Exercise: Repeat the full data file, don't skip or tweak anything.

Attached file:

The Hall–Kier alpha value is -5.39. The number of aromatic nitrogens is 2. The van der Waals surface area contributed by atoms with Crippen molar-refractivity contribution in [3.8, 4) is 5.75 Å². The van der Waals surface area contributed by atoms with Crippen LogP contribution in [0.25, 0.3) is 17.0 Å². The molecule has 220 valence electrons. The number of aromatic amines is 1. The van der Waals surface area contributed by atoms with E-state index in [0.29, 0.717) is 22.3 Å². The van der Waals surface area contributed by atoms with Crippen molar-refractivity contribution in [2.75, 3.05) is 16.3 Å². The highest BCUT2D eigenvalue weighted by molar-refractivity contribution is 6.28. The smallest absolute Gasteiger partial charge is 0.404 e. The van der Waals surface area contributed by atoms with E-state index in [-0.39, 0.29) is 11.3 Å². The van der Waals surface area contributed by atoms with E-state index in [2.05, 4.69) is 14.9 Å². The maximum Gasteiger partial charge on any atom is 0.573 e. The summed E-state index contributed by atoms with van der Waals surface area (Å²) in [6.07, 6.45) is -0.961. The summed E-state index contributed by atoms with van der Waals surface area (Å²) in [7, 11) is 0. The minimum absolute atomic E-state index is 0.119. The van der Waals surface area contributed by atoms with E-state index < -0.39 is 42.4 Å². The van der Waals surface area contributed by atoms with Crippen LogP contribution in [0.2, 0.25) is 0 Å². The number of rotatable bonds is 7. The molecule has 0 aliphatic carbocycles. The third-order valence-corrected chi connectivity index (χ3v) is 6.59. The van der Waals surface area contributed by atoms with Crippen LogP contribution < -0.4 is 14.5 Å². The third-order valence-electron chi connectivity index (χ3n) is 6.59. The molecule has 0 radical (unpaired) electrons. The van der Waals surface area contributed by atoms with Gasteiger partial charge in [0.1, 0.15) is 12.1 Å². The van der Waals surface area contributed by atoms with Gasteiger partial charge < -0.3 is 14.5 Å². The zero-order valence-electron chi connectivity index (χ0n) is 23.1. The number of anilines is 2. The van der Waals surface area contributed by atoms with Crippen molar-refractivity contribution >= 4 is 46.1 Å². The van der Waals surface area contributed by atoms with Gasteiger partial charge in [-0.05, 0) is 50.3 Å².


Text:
The Hall–Kier alpha value is -5.39. The number of aromatic nitrogens is 2. The van der Waals surface area contributed by atoms with Crippen molar-refractivity contribution in [3.8, 4) is 5.75 Å². The van der Waals surface area contributed by atoms with Crippen LogP contribution in [0.25, 0.3) is 17.0 Å². The molecule has 220 valence electrons. The number of aromatic amines is 1. The van der Waals surface area contributed by atoms with E-state index in [0.29, 0.717) is 22.3 Å². The van der Waals surface area contributed by atoms with Crippen molar-refractivity contribution in [2.75, 3.05) is 16.3 Å². The highest BCUT2D eigenvalue weighted by molar-refractivity contribution is 6.28. The smallest absolute Gasteiger partial charge is 0.404 e. The van der Waals surface area contributed by atoms with E-state index in [-0.39, 0.29) is 11.3 Å². The van der Waals surface area contributed by atoms with E-state index in [2.05, 4.69) is 14.9 Å². The maximum Gasteiger partial charge on any atom is 0.573 e. The summed E-state index contributed by atoms with van der Waals surface area (Å²) in [6.07, 6.45) is -0.961. The summed E-state index contributed by atoms with van der Waals surface area (Å²) in [7, 11) is 0. The minimum absolute atomic E-state index is 0.119. The van der Waals surface area contributed by atoms with E-state index < -0.39 is 42.4 Å². The van der Waals surface area contributed by atoms with Crippen LogP contribution in [0.2, 0.25) is 0 Å². The number of rotatable bonds is 7. The molecule has 0 aliphatic carbocycles. The third-order valence-corrected chi connectivity index (χ3v) is 6.59. The van der Waals surface area contributed by atoms with Crippen LogP contribution < -0.4 is 14.5 Å². The third-order valence-electron chi connectivity index (χ3n) is 6.59. The molecule has 0 radical (unpaired) electrons. The van der Waals surface area contributed by atoms with Gasteiger partial charge in [0.1, 0.15) is 12.1 Å². The van der Waals surface area contributed by atoms with Gasteiger partial charge < -0.3 is 14.5 Å². The zero-order valence-electron chi connectivity index (χ0n) is 23.1. The number of anilines is 2. The van der Waals surface area contributed by atoms with Crippen molar-refractivity contribution >= 4 is 46.1 Å². The van der Waals surface area contributed by atoms with Gasteiger partial charge in [-0.05, 0) is 50.3 Å².